Nyelvváltás
Preventing water crises
Küldés e-mailben Facebook Twitter Nyelvváltás
Preventing water crises

EU campaign to clean up beaches worldwide

As part of a campaign launched by the European Union, which culminated on 21 September, International Coastal CleanUp Day, marine waste washed up on beaches is collected in more than 80 countries on all inhabited continents, the European Commission has announced.

Commissioner for the Environment, Maritime Affairs and Fisheries Karmenu Vella has stated that in the course of the campaign organised in cooperation with the UN, which will run through October, and will engage local authorities and schools as well, participants will collect tonnes of waste from the sea and from beaches to be delivered to local waste management facilities.

Every year, 8 million tons of plastic litter are dumped into the sea, and
beach clean-ups will not alone
solve this massive challenge.
Prevention is key.

The EU has adopted the European Strategy for Plastics in a Circular Economy along with legislative measures to reduce the production and consumption of the 10 single-use plastic items most commonly found in maritime litter.

Among other things, the Single-Use Plastics Directive prohibits the use of certain single-use plastic products that can be replaced by alternative products. Under the new rules, as of 2021, the use of single-use plastic plates, cutlery, straws, balloon holders and cotton buds will be prohibited.

European Union staff assist local communities with cleaning up marine waste from the beaches of Europe and the world as part of the #EUBeachCleanUp campaign Photo: europa.eu
Further information: European Commission

Hungarian water treatment plant in Vietnam

It was announced in 2010 that the Vietnamese government would like to build a water treatment plant in Central Vietnam. Hungary is famous for its water treatment technology so they decided on a Hungarian partner.

The Biopolus BioMakery in the Netherlands

The Trappist monks of Koningshoeven Abbey have been brewing beer since 1881, and in recent years, they have also been baking bread and making chocolate, honey and cheese. The water to be treated is the wastewater from these brewing and manufacturing activities, together with the municipal wastewater from the Abbey and the visiting centre.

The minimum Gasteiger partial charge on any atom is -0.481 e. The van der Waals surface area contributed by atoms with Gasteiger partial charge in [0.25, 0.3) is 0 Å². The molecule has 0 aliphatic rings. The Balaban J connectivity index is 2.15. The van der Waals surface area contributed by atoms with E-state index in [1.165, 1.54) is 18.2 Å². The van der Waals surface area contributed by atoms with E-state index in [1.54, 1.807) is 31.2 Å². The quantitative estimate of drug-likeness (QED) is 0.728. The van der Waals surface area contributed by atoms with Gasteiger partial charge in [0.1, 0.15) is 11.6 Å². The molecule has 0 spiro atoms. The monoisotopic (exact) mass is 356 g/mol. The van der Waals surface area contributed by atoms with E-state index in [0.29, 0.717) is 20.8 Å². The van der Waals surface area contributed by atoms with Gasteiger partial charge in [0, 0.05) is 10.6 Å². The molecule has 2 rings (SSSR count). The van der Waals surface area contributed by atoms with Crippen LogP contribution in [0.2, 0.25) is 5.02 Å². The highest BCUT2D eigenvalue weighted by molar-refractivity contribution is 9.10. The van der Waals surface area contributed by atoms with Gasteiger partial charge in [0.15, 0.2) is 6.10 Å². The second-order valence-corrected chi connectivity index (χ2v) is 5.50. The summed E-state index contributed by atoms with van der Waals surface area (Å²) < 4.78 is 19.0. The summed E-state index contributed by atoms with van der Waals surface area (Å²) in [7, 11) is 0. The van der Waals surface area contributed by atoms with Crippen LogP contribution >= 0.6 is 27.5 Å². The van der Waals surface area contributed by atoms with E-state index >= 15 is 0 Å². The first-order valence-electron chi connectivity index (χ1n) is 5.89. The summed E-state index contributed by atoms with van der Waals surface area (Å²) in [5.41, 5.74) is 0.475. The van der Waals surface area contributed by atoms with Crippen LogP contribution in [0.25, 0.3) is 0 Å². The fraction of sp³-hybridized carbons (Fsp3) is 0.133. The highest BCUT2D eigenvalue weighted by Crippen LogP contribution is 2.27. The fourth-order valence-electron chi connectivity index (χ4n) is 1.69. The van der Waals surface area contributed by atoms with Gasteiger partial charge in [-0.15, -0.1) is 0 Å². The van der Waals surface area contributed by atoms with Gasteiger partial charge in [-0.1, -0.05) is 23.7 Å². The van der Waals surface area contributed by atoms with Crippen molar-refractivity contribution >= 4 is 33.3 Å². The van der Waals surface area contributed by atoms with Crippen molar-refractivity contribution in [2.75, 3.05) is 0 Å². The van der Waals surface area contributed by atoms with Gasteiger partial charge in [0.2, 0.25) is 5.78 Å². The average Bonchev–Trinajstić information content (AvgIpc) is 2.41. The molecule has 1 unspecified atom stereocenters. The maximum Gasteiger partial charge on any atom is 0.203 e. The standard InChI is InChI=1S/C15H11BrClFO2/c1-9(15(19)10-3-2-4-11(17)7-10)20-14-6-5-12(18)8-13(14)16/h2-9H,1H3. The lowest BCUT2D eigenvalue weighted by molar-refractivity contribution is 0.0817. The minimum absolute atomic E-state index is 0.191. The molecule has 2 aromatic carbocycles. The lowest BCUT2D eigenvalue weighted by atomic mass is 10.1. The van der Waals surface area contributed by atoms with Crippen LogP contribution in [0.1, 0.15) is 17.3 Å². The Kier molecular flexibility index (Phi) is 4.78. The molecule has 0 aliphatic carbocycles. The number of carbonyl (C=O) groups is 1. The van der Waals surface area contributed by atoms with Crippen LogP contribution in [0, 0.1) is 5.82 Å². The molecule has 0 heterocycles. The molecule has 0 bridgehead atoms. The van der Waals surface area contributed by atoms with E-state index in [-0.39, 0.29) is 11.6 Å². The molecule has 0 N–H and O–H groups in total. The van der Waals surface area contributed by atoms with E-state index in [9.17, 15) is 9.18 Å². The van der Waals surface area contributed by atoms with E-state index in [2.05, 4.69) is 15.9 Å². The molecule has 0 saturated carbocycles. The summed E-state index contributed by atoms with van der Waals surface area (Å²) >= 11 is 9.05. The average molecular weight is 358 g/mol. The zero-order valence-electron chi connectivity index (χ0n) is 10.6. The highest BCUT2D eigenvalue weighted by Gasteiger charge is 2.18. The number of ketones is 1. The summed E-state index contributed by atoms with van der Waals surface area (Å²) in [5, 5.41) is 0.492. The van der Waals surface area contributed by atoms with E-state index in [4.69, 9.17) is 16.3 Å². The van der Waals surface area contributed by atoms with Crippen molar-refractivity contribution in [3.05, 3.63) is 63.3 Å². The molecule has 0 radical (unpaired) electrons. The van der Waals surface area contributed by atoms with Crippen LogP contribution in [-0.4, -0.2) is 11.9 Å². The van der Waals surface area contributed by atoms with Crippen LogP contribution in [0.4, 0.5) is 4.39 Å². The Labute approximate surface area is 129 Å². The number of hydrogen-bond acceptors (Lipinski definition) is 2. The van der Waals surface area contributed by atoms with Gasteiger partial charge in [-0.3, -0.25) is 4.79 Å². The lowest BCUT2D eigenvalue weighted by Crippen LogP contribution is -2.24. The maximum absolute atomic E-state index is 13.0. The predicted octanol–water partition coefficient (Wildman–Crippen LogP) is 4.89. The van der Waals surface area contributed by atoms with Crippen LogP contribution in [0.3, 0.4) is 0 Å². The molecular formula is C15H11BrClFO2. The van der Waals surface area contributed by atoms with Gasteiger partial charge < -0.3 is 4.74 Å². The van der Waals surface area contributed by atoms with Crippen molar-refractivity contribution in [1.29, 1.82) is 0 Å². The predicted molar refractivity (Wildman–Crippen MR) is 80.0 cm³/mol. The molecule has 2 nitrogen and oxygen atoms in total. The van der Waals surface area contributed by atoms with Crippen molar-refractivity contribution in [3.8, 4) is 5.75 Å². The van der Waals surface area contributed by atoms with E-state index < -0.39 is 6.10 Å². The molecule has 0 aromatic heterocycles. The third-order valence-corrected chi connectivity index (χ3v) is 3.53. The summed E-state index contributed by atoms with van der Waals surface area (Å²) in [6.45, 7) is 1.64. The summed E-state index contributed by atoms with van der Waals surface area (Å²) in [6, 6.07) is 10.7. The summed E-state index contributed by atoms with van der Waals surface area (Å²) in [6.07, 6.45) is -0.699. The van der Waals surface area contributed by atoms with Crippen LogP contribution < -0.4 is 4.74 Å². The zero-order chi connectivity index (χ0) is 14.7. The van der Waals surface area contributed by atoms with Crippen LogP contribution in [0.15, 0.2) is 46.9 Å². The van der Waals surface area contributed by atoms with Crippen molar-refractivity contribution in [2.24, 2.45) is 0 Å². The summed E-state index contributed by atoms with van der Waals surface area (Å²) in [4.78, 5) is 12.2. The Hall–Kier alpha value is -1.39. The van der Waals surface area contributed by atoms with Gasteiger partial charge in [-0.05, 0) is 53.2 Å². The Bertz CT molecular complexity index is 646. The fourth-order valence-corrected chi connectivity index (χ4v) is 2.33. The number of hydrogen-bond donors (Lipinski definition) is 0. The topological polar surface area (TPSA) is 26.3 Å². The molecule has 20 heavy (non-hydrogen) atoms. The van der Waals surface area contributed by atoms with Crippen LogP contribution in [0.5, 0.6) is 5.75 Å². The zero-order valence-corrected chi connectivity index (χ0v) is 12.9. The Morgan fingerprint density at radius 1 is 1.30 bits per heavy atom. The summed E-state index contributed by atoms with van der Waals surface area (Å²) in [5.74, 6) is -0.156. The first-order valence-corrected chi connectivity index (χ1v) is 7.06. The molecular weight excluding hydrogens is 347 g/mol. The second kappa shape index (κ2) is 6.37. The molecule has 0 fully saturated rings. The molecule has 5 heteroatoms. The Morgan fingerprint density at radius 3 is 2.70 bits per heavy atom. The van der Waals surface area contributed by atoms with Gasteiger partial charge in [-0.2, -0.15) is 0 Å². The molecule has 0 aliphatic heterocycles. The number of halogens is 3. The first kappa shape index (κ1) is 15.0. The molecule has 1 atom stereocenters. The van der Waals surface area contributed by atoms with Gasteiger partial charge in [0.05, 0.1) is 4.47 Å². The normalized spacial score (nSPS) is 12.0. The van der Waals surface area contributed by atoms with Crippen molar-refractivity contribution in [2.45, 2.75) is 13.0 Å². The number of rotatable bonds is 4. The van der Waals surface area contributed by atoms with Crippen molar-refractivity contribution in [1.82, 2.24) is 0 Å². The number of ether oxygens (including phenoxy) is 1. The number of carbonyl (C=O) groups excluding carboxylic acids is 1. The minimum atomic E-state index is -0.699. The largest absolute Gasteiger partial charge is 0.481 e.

Over two tonnes of golf balls collected from Monterey Bay

Specialists believe almost 30 kilograms of microplastics has eroded from such a quantity of golf balls into the water.

Algal blooms grow more severe in the great lakes of the world

Over the last three decades, summer algal blooms in all large fresh-water lakes around the world have grown more severe – this is the conclusion of a global study, the longest ever of its kind, conducted by researchers from the Carnegie Institution for Science and NASA. 

The Pacific cleanup may succeed

The system created by a Dutch inventor called System 101, whose first trial run, conducted a year ago, had failed, has started collecting plastic waste on the Pacific again.

Hungarian innovation to filter pharmaceutical residues

Many studies worldwide have shown that the active compounds of medications are released into the environment with wastewater and can easily be reintroduced into the human food chain from there. Filtering these residues out is an increasingly acute concern, but, thankfully, the world of science has already responded to the problem.

Garbage from Asia has inundated an island in the middle of the Atlantic

Researchers from Canada and Africa have found a massive amount of plastic bottles, originating form Asia, mainly from China, on Inaccessible Island, located in the South Atlantic Ocean. The bottles were probably discarded into the water and then washed up on the island from cargo ships passing the region.

Pharmaceutical residues in Hungarian waters

In Hungary, too, the active ingredients of various medications are discharged continuously into the environment with wastewater, so they can now be detected in surface and underground waters as well as in soils.

What can we do against pharmaceutical residues in our waters?

After being introduced into human and animal organisms, some pharmaceutical compounds are secreted via urine unchanged, and then, through wastewater, those compounds may reach surface waters that serve as drinking water supplies, representing a risk for both aquatic ecosystems and for the purity of drinking water.

Microplastics from an unexpected source

We’ve known for a long time that plastic food packaging, wearing car tyres and clothing made of synthetic fibres are all sources of microplastic pollution. However, a new study has identified a new source of pollution in our kitchens, or more precisely in our teacups.

1
2
3
4
5
6
7